What a difference a month has made for C&C Breakfast and Korean Kitchen.
During a press conference about COVID-19 on May 11, Governor Jared Polis announced the temporary suspension of the Castle Rock eatery's license in the wake of a viral video showing its unauthorized opening on Mother's Day, during which social distancing and mask usage were largely nonexistent. But on June 14, after receiving the blessing of the Tri-County Health Department and kudos from Polis, C&C was back in business.
While this benchmark received little attention, that doesn't surprise attorney and KNUS radio personality Randy Corporon, who represents C&C in a Douglas County lawsuit and is preparing a federal complaint that will include the restaurant as a plaintiff. Corporon ate breakfast there on June 14, and says that beyond some delicious food, the experience was entirely uneventful. He says he can't remember if employees were wearing masks: "I think a lot of that stuff is way over the top. The conflicting science doesn't support it, so I don't pay close attention to it." But he does recall tables being spaced at least six feet apart, and markers on the floor to make it easy for patrons to properly space themselves.
Oh, yeah: C&C also boasted what Corporon characterizes as "a nice display" near the front of the restaurant that played a recording of Polis talking about how pleased he was that the business had resolved its health hazard. "I think that's what they find pretty humorous," Corporon allows.
C&C owners April and Jesse Arellano don't see much else amusing about the events of the past several weeks. According to Corporon, the couple knew they would be losing money if they maintained a 25 percent cap on capacity — the measure proposed for many businesses prior to an executive order in late May boosting that total to 50 percent. And even after getting approval to reopen at the higher level on June 8, they had to deal with a severe staff shortage; Corporon says numerous employees had split because they could make more money on unemployment than by working. But numerous volunteers pitched in to help the Arellanos make a comeback in Castle Rock on their reopening day for on-premises dining. (The couple also owns a C&C in Colorado Springs, which stayed open throughout for to-go and now dining room seating.)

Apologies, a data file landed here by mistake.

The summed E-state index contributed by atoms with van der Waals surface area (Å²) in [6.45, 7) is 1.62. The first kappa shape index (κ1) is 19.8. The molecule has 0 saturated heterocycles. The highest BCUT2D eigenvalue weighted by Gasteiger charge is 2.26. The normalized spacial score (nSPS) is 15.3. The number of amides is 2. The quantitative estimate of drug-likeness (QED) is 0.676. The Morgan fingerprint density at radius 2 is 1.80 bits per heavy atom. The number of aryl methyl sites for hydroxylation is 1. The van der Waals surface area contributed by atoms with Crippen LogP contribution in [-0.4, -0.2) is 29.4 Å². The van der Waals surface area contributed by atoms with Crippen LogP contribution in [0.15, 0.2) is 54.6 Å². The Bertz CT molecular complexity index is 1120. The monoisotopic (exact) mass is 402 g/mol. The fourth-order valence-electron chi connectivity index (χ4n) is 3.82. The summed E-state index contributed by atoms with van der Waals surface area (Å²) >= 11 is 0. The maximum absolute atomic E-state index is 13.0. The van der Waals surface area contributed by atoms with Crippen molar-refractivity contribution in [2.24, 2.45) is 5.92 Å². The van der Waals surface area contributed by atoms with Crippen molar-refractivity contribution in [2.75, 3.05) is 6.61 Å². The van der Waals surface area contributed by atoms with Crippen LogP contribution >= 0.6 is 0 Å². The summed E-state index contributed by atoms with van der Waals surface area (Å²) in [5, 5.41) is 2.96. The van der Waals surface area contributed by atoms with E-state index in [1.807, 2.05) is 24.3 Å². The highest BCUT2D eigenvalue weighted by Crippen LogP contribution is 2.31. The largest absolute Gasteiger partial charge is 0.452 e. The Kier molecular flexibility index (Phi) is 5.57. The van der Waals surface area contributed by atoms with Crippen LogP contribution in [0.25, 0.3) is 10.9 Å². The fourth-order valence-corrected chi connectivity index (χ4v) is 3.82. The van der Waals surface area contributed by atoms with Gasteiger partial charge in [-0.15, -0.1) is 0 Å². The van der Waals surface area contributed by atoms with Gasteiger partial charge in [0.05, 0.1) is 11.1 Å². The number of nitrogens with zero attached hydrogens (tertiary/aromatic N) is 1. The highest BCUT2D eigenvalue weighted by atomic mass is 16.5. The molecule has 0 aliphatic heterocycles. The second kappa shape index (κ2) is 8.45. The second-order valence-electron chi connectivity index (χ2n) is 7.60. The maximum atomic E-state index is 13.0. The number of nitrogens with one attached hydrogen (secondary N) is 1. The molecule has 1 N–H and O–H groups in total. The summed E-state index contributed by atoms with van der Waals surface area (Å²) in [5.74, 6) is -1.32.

As for their earlier reopening, the owners remain frustrated at the widespread perception that the Mother's Day event was conceived as an attention-getting stunt.
"They had come to the conclusion that they were going to lose their business," Corporon explains. "It was secured by financing that could put their home and everything else at risk if they didn't open — so they did. They put something on social media to let folks know that enough was enough, but they had no idea hundreds of people were going to show up. They had set the place up on the inside with tables separated and things like that, and they had the outdoor patio open, but they were mobbed. They had no idea they were going to be launched into the media forefront." The size of the throng was so overwhelming, he adds, that at a certain point, the Arellanos "just threw their hands up and said, 'Let's do our thing.'"
The Douglas County lawsuit faults Polis for singling out C&C for punishment. But the crux of its argument focuses on constitutional arguments that will also be pressed in the upcoming federal lawsuit, which Corporon says is likely to include multiple businesses as plaintiffs. "We're still deciding whether to seek class certification or just move forward with three or four restaurants," he explains, "and hope that, win or lose, by going through the appeals process, we can create limits on any governor or official in the state from being able to exert these extraordinary powers in such a micro-managing way for such an extended period of time."
Corporon doesn't dispute that Polis, as governor, has emergency powers, and he thinks that the pandemic certainly qualifies as an emergency under the law. However, he argues that exercising this authority for nearly three months with no end in sight is going too far. He also objects to what he sees as the arbitrary nature of the rules as they've been applied. "You can have hundreds of people pack into a Walmart, but you're supposed to be limited to fifty people in a mega-church that's in an old Walmart building," he points out.
By filing a case in U.S. District Court, Corporon will be able to seek monetary damages on behalf of his clients. But just as important, he says, is the opportunity to set nationwide standards in advance of a potential second viral wave.
"If we can get findings that these things infringe on people's constitutional rights on a federal level, that can provide guidance for the governors in all fifty states — and it's very important to move it up the food chain if this virus is like most flus and we see a weather-related resurgence," he notes. The potential of an injunction prior to the start of what threatens to become COVID-19 season could well mean "we're not faced with more months of interminable shutdowns. The country can't afford it, and certainly these businesses can't afford it."
Concludes Corporon: "We need to put a damper on the over-exuberance of some public officials, who think they can control the virus without destroying other parts of our society."
Click to read the Tri-County Health order lifting the C&C Breakfast and Korean Kitchen summary suspension and the original lawsuit.
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